Schools Don’t kill the magic: the perils of NAPLAN
Dear Parents & Caregivers,
Thanks for all your emails asking me questions and reminding me that I need to be preparing the students for NAPLAN. Let it be known that I am painfully aware of this testing regime – I haven’t forgotten as some of you suggested and I haven’t neglected it as others have implied.
I am deliberate and strategic in the way I approach NAPLAN.
Preparation actually started last term. We navigated the online testing space and established our logins and so on. We have completed some practice papers both as a group and under test conditions. I’m confident we have covered an acceptable amount of syllabus content up to this point. I have reassured the students that the tests are simply a way of capturing the things they know, and can demonstrate, at a specific point in time.
I have also told the kids that they should try their best, because trying your best – no matter the task – is a basic value I strive to instil in all my learners.
There are two things I no longer tell my students when NAPLAN season rolls around:
1. That government departments are using these tests to collect data. When I gave this explanation to a Year 3 class a few years back, one of my students with high-functioning autism got it into his head that the Prime Minister would be marking the papers. On the day of testing he got himself so worked up that he vomited all over the exams. I was tempted to bundle the entire mess into an envelope and post it directly to the PM, but instead I settled the student and called his mum.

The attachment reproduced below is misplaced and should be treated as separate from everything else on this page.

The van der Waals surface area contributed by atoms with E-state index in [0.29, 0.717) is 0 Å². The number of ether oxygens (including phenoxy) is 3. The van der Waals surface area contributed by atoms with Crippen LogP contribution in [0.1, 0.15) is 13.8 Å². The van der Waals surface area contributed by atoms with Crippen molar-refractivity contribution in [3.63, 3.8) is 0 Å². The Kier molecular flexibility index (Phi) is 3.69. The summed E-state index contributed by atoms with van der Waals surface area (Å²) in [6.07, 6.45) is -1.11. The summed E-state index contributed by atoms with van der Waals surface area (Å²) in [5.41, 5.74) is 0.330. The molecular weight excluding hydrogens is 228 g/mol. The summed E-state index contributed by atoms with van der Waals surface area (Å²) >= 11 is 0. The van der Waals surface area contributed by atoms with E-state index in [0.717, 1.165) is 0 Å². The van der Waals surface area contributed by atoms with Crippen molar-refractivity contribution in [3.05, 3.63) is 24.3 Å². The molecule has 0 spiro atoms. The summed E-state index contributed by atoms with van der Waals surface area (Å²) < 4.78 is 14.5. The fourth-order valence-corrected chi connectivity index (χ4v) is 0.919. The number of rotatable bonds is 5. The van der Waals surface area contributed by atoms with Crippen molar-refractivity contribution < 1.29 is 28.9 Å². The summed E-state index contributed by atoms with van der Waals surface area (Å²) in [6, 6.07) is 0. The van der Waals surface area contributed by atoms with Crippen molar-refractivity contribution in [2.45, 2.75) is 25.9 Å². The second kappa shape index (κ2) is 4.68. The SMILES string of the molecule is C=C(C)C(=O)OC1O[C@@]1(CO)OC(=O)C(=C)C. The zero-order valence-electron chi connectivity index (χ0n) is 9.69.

2. That NAPLAN ‘doesn’t matter’, because when I’ve done that in the past I’ve felt like a liar. These tests do matter – they just don’t matter to me. I am not a fan of NAPLAN. I think it’s unnecessary. I think we lose sight of something incredibly valuable with the regime of NAPLAN testing: the value of learning. The value of learning. For me, learning is priceless – too valuable to be measured and weighed and quantified. I wish I could capture ‘learning’ and show it to you the way I experience it in the classroom. But I don’t know if I can do it with words; it’s like trying to explain something divine. Watching children learn is a powerful thing – it’s the elixir of teaching, the phenomenal drug that keeps teachers coming back to the classroom day after day after day, even when they’re overwhelmed, even when they’re exhausted, even when they’re frustrated, even when they think they want to quit…
Learning is a kind of magic.
Many things impact upon this phenomenal exchange, but fundamental to it all is the relationship between the learner and the teacher.
Learning is literally the movement of ideas, and yet it’s even more remarkable than that because when I share my idea or understanding, my own bank of knowledge is not diminished. It’s like I’ve taken a cutting from my own garden of wisdom and transplanted it into my learner’s mind where they can tend to it until it flourishes.